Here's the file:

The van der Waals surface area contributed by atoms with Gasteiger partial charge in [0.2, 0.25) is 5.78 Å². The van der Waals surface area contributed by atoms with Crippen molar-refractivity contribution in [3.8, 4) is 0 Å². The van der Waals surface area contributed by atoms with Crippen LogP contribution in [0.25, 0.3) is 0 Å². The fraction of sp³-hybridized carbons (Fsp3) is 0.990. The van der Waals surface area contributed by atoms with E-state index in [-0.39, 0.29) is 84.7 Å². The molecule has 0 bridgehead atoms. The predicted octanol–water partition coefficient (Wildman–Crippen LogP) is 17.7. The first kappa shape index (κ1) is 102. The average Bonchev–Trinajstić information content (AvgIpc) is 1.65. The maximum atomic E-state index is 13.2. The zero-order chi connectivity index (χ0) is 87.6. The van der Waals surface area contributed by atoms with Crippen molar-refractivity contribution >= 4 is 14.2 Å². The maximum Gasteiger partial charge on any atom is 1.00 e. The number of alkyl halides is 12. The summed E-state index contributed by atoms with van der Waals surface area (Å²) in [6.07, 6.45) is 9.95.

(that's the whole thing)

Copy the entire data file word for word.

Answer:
The van der Waals surface area contributed by atoms with Gasteiger partial charge in [0.2, 0.25) is 5.78 Å². The van der Waals surface area contributed by atoms with Crippen molar-refractivity contribution in [3.8, 4) is 0 Å². The van der Waals surface area contributed by atoms with Crippen LogP contribution in [0.25, 0.3) is 0 Å². The fraction of sp³-hybridized carbons (Fsp3) is 0.990. The van der Waals surface area contributed by atoms with E-state index in [-0.39, 0.29) is 84.7 Å². The molecule has 0 bridgehead atoms. The predicted octanol–water partition coefficient (Wildman–Crippen LogP) is 17.7. The first kappa shape index (κ1) is 102. The average Bonchev–Trinajstić information content (AvgIpc) is 1.65. The maximum atomic E-state index is 13.2. The zero-order chi connectivity index (χ0) is 87.6. The van der Waals surface area contributed by atoms with Crippen molar-refractivity contribution >= 4 is 14.2 Å². The maximum Gasteiger partial charge on any atom is 1.00 e. The number of alkyl halides is 12. The summed E-state index contributed by atoms with van der Waals surface area (Å²) in [6.07, 6.45) is 9.95.